Have you ever given much thought to which team, in the history of baseball, you wish you could have followed as a fan for one specific season? I first thought about this back in the winter of 1995-1996, when I was writing the New York Mets essay for our first edition of Baseball Prospectus (the one that was printed on paper stock, had a typeface that, when it was in bold, was almost unreadable, and sold about 160 copies.) I made the point that few fans have ever enjoyed a season as thoroughly as Mets fans did in 1986. The team was a juggernaut during the regular season, winning 108 games (the most of any team in a decade), then won one of the most dramatic NLCS ever played. And then they came back from two down in the 10th in Game 6 against the Red Sox. (And then they came back from three runs down in Game 7.) Ever since then, I’ve judged teams on the basis of how much fun it would be to root for them. Depending on your criteria, you could choose a number of them. For pure, unadulterated excellence, the 1998 Yankees won 114 games and then went 11-2 in the playoffs; except possibly for the start of Game 4 of the ALCS against Cleveland, there was no point after about April 15th that you had any doubt as a Yankees fan your team was going to win a world championship. For the guy with a chip on their shoulder, the 2005 White Sox had their doubters all the way until they went 11-1 in October. The 2001 Diamondbacks had to come back against Mariano Rivera in the 9th inning of Game 7, and even worse, from having Byung-Hyun Kim as their closer. For the underdog, nothing beats Orel Hershiser, Kirk Gibson, and the 1988 Dodgers. If you’re a history buff, the 1914 Boston “Miracle” Braves; if you’re a baby boomer, you’ve got the 1969 “Miracle” Mets. (Are there are any other teams that can claim “Miracle” as their middle name?) Of course, none of these examples hold a candle to the 2004 Red Sox, at least if you take history into account. But if you could only pick teams that did not win the World Series…you’d have to make strong consideration for the 2007 Colorado Rockies. I couldn’t have been the only person that was intensely jealous of Rockies fans last October. On the morning of September 16th, the Rockies were in fourth place in the division, 6.5 games out. They were 4.5 games out and in fourth place in the wild-card race. They had no hope. They were dead. The Baseball Prospectus postseason odds report pegged their playoff chances at 1.8%, and that seemed generous. And then they got hot. The funny thing is, the Rockies won their next 11 games, and all the while I kept thinking, “man, it’s a damn shame they didn’t play a little bit better earlier in the year.” I was rooting for the Rockies even though I didn’t think they had a chance in hell to make the playoffs. They had shed the legacy of the Mike Hampton/Denny Neagle Rockies, beefed up the farm system, and gone with young players everywhere. When the team found itself on the fringes of a pennant race in August, instead of bringing in veterans to patch up their holes, they doubled down on youth, promoted Franklin Morales and Ubaldo Jimenez, and stuck them in the rotation. Back in 2003 I had the opportunity to speak on a panel at the SABR Convention that was held in Denver that July, on the subject of “Baseball at Altitude”. The other two men on the panel were Robert K. Adair, PhD, who literally wrote the book on The Physics of Baseball, and Rockies GM Dan O’Dowd. One of these things is not like the other… It’s so easy as an outsider to ridicule front office people, labeling the authors of stupid decisions as stupid people. O’Dowd had made some whopping errors in his time as the Rockies’ GM, Hampton and Neagle being front and center. By the time I sat on the panel, it looked like his job was already on thin ice. When it came to his turn to talk, I confess I expected him roll out the usual tired clichés about the difficulties of building a team in such an unusual environment. I expected him to use altitude as a crutch. I learned that day that you don’t get to be a GM – even a bad GM – without being really smart. O’Dowd laid out the challenges of building a team in a high-altitude environment candidly and in impressive detail. He brought up issues I hadn’t even realized existed, like the fact that the low oxygen pressure in the atmosphere prolonged muscle recovery in athletes, making it particularly difficult for starting pitchers to recover from a typical workload. He described studies the Rockies had done themselves on the resiliencies of baseballs at different temperatures and humidity, conducting such experiments as dropping balls from the top of the stadium and seeing how high they’d bounce. It was as a result of doing all this that the Rockies decided to implement the humidor, essentially accepting to exchange their home-field advantage (which was considerable) for a lower-scoring context that would make it easier to developing pitching. He also agreed with my theories (which you can read about here) that since the overwhelming effect of Coors Field was to benefit power hitters, they should aim to build a team with power at every position, emphasize defense in the outfield, and eschew power pitchers in favor of groundball specialists with good control. Four years later, O’Dowd is still at the helm, and it turns out that maybe he’s not such a bad GM anymore. Power at every position? The Rockies promoted Troy Tulowitzki at shortstop. Defense in the outfield? They traded for Willy Taveras. Pitchers that keep the ball down and throw strikes? Their pitching staff finished 14th in strikeouts, but third in walks and fifth in homers allowed. But just as they went into the final weekend with a real shot at the playoffs - just two games behind Arizona, a game out in the wild-card chase – they lost to Brandon Webb on Friday night, and were dead in the water. They needed to win their last two games and the Padres to lose their last two games. They needed Tony Gwynn Jr. to earn the cold shoulder at the family dinner table for the rest of his life. (Great article on the most underrated story of 2007 here.) They needed to beat the best pitcher in the NL in a tiebreaker. They needed to come back from two runs down against the all-time saves record holder in the bottom of the 13th. They did all that, then they swept the Phillies, then they swept the Diamondbacks. Twenty-one out of 22, people. In the last thirty years, going back to when the 1977 Royals won 24 out of 25, you could count the number of teams that won 21 out of 22 on your hands - at any point in any season. The Rockies won 21 out of 22 to get to the World Series when 20 out of 22 would have earned them third place and a hot start the following April. The Rockies then faced an American League team for the first time in months, and…well, after the fifth inning of Game One I sent out the following email to the Baseball Prospectus mailing list: “Is it just me, or does anyone else look at tonight's game and think back to the classic Simpsons baseball episode? The Rockies are Homer Simpson, blissfully unaware that their 21-1 streak (Wonderbat) is the result of facing inferior competition in the National League (the company softball league). Tonight's game features the Rockies/Homer finally standing in against Roger Clemens/the Red Sox, whereupon the 21-1 streak/Wonderbat immediately gets beaten down to a 13-1 pulp after five innings/disintegrates into thin air.”It was still an incredible ride. In baseball history, the only pennant winner (but World Series loser) I can think of that matches the 2007 Rockies for pure exhilaration is the 1951 Giants. The Rockies did the Royals – and all small-market teams – a favor. They showed you can with a small payroll (they ranked 25th in the majors with a payroll of $54 million, $13 million lower than Kansas City.) And they reminded us that there’s no better tonic for a team that’s driftless and without direction than a full-fledged commitment to a youth movement.The Rockies didn’t do anything particularly sexy: they just stopped worrying about how to win at altitude, and focused on how you win everywhere else. Almost every key player on their roster – Tulo, Atkins, Holliday, Hawpe, Helton, Francis, Cook, Morales, Jimenez, Corpas – was drafted or signed as an amateur by the Rockies. Taveras, Jeremy Affeldt, and Brian Fuentes were acquired in trade. The most prominent players on the roster that were signed out of free agency were Kazuo Matsui and Josh Fogg.The Royals aren’t following the Rockies’ blueprint exactly. Their farm system hasn’t been nearly as productive so far, but they’ve been far more aggressive in free agency, and Meche alone is more valuable than all the Rockies’ free agents combined. But long-term, the Royals are doing everything in their power to build from within. A Rockies-like miracle, if it occurs, won’t happen until 2010 when Mike Moustakas and Danny Duffy come up in mid-season.For 2008? Even I can’t put much stock in such miracles. But miracles do happen. We just saw the first 18-0 team in NFL history, a team that set the record for points scored, for touchdowns passed by one player, and for touchdowns received by one player, play the NFC’s #6 seed in the Super Bowl. And the #6 seed won, paced by – most miraculous of all – Super Bowl MVP Eli Manning.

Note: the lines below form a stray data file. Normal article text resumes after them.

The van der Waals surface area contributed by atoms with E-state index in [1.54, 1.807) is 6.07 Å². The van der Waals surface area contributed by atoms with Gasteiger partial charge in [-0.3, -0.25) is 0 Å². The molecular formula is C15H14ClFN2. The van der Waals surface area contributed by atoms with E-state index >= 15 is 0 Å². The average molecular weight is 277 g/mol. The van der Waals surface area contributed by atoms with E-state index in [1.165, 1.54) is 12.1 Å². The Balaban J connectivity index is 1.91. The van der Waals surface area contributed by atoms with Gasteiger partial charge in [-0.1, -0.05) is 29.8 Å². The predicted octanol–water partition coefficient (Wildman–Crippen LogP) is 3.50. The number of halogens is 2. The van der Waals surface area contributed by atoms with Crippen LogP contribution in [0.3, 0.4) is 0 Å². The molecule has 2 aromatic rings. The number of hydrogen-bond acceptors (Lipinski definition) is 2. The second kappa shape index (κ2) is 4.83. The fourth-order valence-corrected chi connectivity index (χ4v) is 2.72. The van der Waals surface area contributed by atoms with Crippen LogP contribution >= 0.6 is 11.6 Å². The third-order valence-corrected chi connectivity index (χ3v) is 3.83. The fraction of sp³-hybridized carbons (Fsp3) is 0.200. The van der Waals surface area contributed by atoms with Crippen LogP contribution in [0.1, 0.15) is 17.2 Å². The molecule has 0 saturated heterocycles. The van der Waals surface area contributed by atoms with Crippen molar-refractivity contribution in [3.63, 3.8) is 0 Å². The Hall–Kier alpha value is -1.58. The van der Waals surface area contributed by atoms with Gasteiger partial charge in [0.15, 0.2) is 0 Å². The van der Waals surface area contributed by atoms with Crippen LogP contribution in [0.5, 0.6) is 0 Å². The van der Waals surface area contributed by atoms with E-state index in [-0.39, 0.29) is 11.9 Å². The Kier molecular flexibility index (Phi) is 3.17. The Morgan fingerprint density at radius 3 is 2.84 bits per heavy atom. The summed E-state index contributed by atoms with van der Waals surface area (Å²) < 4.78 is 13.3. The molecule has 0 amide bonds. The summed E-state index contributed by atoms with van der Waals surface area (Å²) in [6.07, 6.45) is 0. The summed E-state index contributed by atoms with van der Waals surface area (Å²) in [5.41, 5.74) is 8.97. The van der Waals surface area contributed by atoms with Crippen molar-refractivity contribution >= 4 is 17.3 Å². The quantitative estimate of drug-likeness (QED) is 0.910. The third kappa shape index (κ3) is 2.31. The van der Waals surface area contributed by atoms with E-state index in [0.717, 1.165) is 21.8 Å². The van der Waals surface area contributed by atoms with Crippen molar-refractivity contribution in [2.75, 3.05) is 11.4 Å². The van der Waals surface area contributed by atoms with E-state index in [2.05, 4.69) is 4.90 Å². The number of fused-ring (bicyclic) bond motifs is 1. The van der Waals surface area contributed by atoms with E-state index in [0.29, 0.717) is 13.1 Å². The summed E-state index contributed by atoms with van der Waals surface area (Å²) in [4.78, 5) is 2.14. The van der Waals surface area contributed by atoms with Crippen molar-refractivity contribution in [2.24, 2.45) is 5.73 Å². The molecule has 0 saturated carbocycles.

I have no expectations that the Royals will anything substantial in 2008. But I'm prepared to have my expectations altered. If the Rockies can win 21 out of 22 games, if a 10-6 team can topple Team Undefeated, nothing is impossible. Or impossible is nothing. That's a good slogan; a shoe company should market that. A few housekeeping notes:
1) Last week, showing the bluntness and insensitivity that bloggers are famous for, I took some minor shots at longtime Royals’ scout/executive Art Stewart. What I didn’t know at the time was that Art’s wife Donna was dying of cancer; she passed away this Tuesday. Donna was a permanent fixture at Royals games, a loyal supporter of the team to the very end. She will be missed. Our thoughts are with her and with Art.
2) Rob and I turn off the lights over at Rob & Rany. It’s going to be weird not having someone to bounce immediate impressions off of when the Royals make big moves. But it was time. Rob was already thinking of closing up shop when I mentioned to him that I was planning on starting this blog; I think he was more excited than I was.
But please, guys: just because Rob has been, shall we say, less optimistic than I have been over the years is no reason to attack his loyalty to the team or tear him down for walking away at this time. Yes, he’s been down on the Royals a lot more than I have – can you blame him? We started our discussions of the Royals in 1998, having no idea that we were about to witness one of the worst decades for a baseball team in major-league history. Whenever I see Royals fans rip on Rob for not keeping the faith, all I can say is, “have you guys been watching this team for the last 10 years?” If you have, how can you argue that someone has been too pessimistic about the franchise? Is that even possible? Whatever negative things Rob has had to say about the Royals, they’ve earned it. And then some.
We’re leaving on good terms, I’m happy to say; Rob even sent me his 2003 Mike Sweeney Bobblehead Doll as a sort of blogwarming gift the other day. (Despite being packaged carefully, when I took the doll out of its box, I found that Sweeney’s bat had cracked in two. I wish I was making this up. At least it wasn’t his back.
3) Just an FYI: don’t expect these posts to continue to run this long. I started writing some of these entries weeks ago – even I can’t write this many words on a daily basis. What, do I look like Joe Posnanski?